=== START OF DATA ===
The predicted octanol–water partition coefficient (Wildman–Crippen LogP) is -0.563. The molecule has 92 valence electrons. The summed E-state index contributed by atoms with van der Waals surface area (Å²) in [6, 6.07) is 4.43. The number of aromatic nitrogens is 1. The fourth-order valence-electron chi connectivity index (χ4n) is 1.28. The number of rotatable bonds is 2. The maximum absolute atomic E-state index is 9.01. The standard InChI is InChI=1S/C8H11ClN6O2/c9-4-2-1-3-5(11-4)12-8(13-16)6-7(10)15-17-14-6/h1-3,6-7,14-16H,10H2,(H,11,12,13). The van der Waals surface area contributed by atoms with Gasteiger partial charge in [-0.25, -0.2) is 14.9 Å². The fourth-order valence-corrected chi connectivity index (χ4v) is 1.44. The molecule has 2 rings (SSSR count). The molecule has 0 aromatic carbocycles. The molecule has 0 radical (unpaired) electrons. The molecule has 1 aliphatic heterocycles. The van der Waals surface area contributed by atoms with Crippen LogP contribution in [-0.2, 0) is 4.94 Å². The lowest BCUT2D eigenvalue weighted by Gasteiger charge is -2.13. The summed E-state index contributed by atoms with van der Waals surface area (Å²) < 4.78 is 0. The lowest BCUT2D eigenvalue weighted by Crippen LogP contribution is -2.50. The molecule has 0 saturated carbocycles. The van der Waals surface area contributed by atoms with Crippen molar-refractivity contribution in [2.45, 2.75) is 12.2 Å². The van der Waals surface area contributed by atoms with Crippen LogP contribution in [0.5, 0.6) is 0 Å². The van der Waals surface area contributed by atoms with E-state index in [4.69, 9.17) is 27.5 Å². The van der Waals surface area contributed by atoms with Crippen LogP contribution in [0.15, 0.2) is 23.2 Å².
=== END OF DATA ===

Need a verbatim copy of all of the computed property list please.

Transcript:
The predicted octanol–water partition coefficient (Wildman–Crippen LogP) is -0.563. The molecule has 92 valence electrons. The summed E-state index contributed by atoms with van der Waals surface area (Å²) in [6, 6.07) is 4.43. The number of aromatic nitrogens is 1. The fourth-order valence-electron chi connectivity index (χ4n) is 1.28. The number of rotatable bonds is 2. The maximum absolute atomic E-state index is 9.01. The standard InChI is InChI=1S/C8H11ClN6O2/c9-4-2-1-3-5(11-4)12-8(13-16)6-7(10)15-17-14-6/h1-3,6-7,14-16H,10H2,(H,11,12,13). The van der Waals surface area contributed by atoms with Gasteiger partial charge in [-0.25, -0.2) is 14.9 Å². The fourth-order valence-corrected chi connectivity index (χ4v) is 1.44. The molecule has 2 rings (SSSR count). The molecule has 0 aromatic carbocycles. The molecule has 0 radical (unpaired) electrons. The molecule has 1 aliphatic heterocycles. The van der Waals surface area contributed by atoms with Crippen LogP contribution in [-0.2, 0) is 4.94 Å². The lowest BCUT2D eigenvalue weighted by Gasteiger charge is -2.13. The summed E-state index contributed by atoms with van der Waals surface area (Å²) < 4.78 is 0. The lowest BCUT2D eigenvalue weighted by Crippen LogP contribution is -2.50. The molecule has 0 saturated carbocycles. The van der Waals surface area contributed by atoms with Crippen molar-refractivity contribution in [2.45, 2.75) is 12.2 Å². The van der Waals surface area contributed by atoms with Crippen LogP contribution in [0.5, 0.6) is 0 Å². The van der Waals surface area contributed by atoms with E-state index in [4.69, 9.17) is 27.5 Å². The van der Waals surface area contributed by atoms with Crippen LogP contribution in [0.15, 0.2) is 23.2 Å².